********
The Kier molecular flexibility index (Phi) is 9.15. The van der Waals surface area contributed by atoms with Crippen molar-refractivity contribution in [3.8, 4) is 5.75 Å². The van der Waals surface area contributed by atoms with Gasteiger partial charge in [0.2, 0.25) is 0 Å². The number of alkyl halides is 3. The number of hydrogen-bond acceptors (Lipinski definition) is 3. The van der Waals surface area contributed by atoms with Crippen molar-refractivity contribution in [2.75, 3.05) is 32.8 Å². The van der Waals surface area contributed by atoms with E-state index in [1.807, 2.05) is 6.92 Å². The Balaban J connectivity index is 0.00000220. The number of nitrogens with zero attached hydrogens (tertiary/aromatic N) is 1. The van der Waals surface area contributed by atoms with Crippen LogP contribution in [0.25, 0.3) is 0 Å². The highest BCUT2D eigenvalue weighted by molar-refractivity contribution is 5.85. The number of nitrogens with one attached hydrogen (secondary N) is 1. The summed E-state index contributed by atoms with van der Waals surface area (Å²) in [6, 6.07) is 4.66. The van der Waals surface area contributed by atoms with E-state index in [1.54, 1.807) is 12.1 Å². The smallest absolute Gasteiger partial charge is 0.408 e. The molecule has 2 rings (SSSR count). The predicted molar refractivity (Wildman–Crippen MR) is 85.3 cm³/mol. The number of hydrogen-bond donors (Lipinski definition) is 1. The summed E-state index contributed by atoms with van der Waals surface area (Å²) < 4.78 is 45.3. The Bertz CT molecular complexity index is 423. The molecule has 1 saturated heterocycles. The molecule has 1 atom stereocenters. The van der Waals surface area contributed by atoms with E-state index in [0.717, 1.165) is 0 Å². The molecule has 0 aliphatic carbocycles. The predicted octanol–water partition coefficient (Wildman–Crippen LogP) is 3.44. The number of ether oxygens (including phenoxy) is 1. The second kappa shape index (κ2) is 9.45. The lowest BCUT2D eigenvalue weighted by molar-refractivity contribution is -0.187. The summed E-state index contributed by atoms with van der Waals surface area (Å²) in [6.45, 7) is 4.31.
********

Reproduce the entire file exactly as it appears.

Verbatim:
The Kier molecular flexibility index (Phi) is 9.15. The van der Waals surface area contributed by atoms with Crippen molar-refractivity contribution in [3.8, 4) is 5.75 Å². The van der Waals surface area contributed by atoms with Gasteiger partial charge in [0.2, 0.25) is 0 Å². The number of alkyl halides is 3. The number of hydrogen-bond acceptors (Lipinski definition) is 3. The van der Waals surface area contributed by atoms with Crippen molar-refractivity contribution in [2.75, 3.05) is 32.8 Å². The van der Waals surface area contributed by atoms with E-state index in [1.807, 2.05) is 6.92 Å². The Balaban J connectivity index is 0.00000220. The number of nitrogens with zero attached hydrogens (tertiary/aromatic N) is 1. The van der Waals surface area contributed by atoms with Crippen LogP contribution in [0.25, 0.3) is 0 Å². The highest BCUT2D eigenvalue weighted by molar-refractivity contribution is 5.85. The number of nitrogens with one attached hydrogen (secondary N) is 1. The summed E-state index contributed by atoms with van der Waals surface area (Å²) in [6, 6.07) is 4.66. The van der Waals surface area contributed by atoms with E-state index in [1.54, 1.807) is 12.1 Å². The smallest absolute Gasteiger partial charge is 0.408 e. The molecule has 2 rings (SSSR count). The predicted molar refractivity (Wildman–Crippen MR) is 85.3 cm³/mol. The number of hydrogen-bond donors (Lipinski definition) is 1. The summed E-state index contributed by atoms with van der Waals surface area (Å²) < 4.78 is 45.3. The Bertz CT molecular complexity index is 423. The molecule has 1 saturated heterocycles. The molecule has 1 atom stereocenters. The van der Waals surface area contributed by atoms with E-state index in [0.717, 1.165) is 0 Å². The molecule has 0 aliphatic carbocycles. The predicted octanol–water partition coefficient (Wildman–Crippen LogP) is 3.44. The number of ether oxygens (including phenoxy) is 1. The second kappa shape index (κ2) is 9.45. The lowest BCUT2D eigenvalue weighted by molar-refractivity contribution is -0.187. The summed E-state index contributed by atoms with van der Waals surface area (Å²) in [6.45, 7) is 4.31.